High heel chocolate mold with assorted truffles photography by Manny Rodriguez

The Best Chocolate in Dallas

Our favorite chocolatiers’ creations are as varied as their backgrounds.

(clockwise from top left) Pecan Pie, Vanilla bean, Peppermint tea, maple cream, golden curry and cocont, caramel with sea salt, and dark chocolate truffle photography by Manny Rodriguez
photography by Manny Rodriguez

For the Traditionalist
Sublime Chocolate

Chocolatier: Troy Easton
Specialty: Creating a versatile collection of chocolates, with everything from made-to-order bars to drinking chocolate
The Story: Troy Easton owned a catering business before going to law school. Then he met his wife, who changed everything. Big on entertaining, Easton often made chocolates for his guests. One night, his wife asked if he’d rather do that than be a lawyer. He said yes, and Sublime Chocolate was born. Easton doesn’t base his chocolate on reputation; he tastes every bit of it to make sure it’s what he wants to use. This lawyer-turned-chocolatier does his research.
Provenance of Chocolate: Valrhona (France); Belcolade (Belgium); Cacao Barry (French and Belgium); deZaan (Belgium); Askinosie Chocolate (Missouri); Amano Artisan Chocolate (Utah); Theo Chocolate (Seattle); Domori Italian Chocolate, Michel Cluizel (France); Francois Pralus (France); Republica del Cacao (Ecuador); and Chocolate Santander (Colombian single origin)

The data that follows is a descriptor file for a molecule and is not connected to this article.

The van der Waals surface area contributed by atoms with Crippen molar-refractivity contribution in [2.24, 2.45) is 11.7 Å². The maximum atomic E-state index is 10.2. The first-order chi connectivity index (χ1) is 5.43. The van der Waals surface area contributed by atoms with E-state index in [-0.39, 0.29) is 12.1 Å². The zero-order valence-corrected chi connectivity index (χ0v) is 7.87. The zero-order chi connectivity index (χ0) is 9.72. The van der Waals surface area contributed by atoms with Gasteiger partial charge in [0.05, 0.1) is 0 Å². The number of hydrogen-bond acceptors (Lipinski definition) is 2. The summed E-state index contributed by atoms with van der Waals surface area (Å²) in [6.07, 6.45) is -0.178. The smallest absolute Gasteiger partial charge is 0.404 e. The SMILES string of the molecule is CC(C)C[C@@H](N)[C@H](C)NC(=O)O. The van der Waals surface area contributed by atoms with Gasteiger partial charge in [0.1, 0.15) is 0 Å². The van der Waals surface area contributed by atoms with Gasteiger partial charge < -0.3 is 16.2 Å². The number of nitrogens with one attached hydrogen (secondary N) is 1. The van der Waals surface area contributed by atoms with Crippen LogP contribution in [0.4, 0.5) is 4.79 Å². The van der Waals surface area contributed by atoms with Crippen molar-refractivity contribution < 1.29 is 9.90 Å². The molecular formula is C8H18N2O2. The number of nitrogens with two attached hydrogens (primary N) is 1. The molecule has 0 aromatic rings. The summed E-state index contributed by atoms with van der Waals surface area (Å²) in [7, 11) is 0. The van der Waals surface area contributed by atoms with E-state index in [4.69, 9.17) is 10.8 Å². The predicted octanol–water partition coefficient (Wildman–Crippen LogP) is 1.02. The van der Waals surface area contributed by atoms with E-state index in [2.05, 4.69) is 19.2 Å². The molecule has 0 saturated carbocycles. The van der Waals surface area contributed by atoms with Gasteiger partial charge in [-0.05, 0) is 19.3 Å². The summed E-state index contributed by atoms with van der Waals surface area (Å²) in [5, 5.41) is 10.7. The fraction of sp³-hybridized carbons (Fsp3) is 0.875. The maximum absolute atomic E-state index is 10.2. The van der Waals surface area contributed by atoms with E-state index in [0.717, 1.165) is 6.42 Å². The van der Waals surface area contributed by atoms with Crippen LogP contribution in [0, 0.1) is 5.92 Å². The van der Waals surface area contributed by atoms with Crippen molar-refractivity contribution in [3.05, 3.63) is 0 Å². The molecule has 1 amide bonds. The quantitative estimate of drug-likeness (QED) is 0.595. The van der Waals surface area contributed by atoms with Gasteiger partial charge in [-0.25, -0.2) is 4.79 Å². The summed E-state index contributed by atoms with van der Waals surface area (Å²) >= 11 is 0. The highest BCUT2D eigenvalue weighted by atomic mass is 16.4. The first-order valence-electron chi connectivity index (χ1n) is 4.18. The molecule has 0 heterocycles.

Best-sellers: Caramel with gray sea salt. Honey caramel with Hawaiian red salt, which has wildflower honey sourced from Stroope Honey Farms. Pecan Pie, a milk chocolate shell with pecan pie filling and white chocolate ganache. Milk chocolate bacon, infused with hickory smoke and maple roasted bacon. The Caliente, a dark chocolate shell with dark chocolate ganache infused with chile powder, cayenne pepper, and cinnamon. The apricot, paprika, and chipotle pepper, made in honor of Easton’s 96-year-old grandmother. The
Habanero with dark chocolate infused with fresh lime and dried habanero chile.
Easton’s Favorite: He can’t choose just one. “Being a chocolatier is a selfish profession,” he says. “The reason I say that is because I make what I like. I think everything I make is my favorite.”

Orangettes and hazelnut toffee bark photography by Manny Rodriguez
photography by Manny Rodriguez

For the Health Nut
Dr. Sue’s Chocolate & Gourmet Candy

Chocolatier: Dr. Sue Williams
Specialty: Creating the healthiest dark chocolate possible
The Story: Several years ago, when journals started releasing data about the health benefits of dark chocolate, Dr. Sue Williams, a specialist in internal medicine, became intrigued. She did her own research and realized that people could have their chocolate and eat it, too. She went to a chocolate school in Chicago, came back, and started her business using only dark chocolate. “We exist to inspire people to a healthier lifestyle,” she says. “You can still eat wonderful food and enjoy it. Just be smart about what you do.”
Provenance of Chocolate: Callebaut (Belgium); Askinosie Chocolate (Missouri); and Valrhona (France)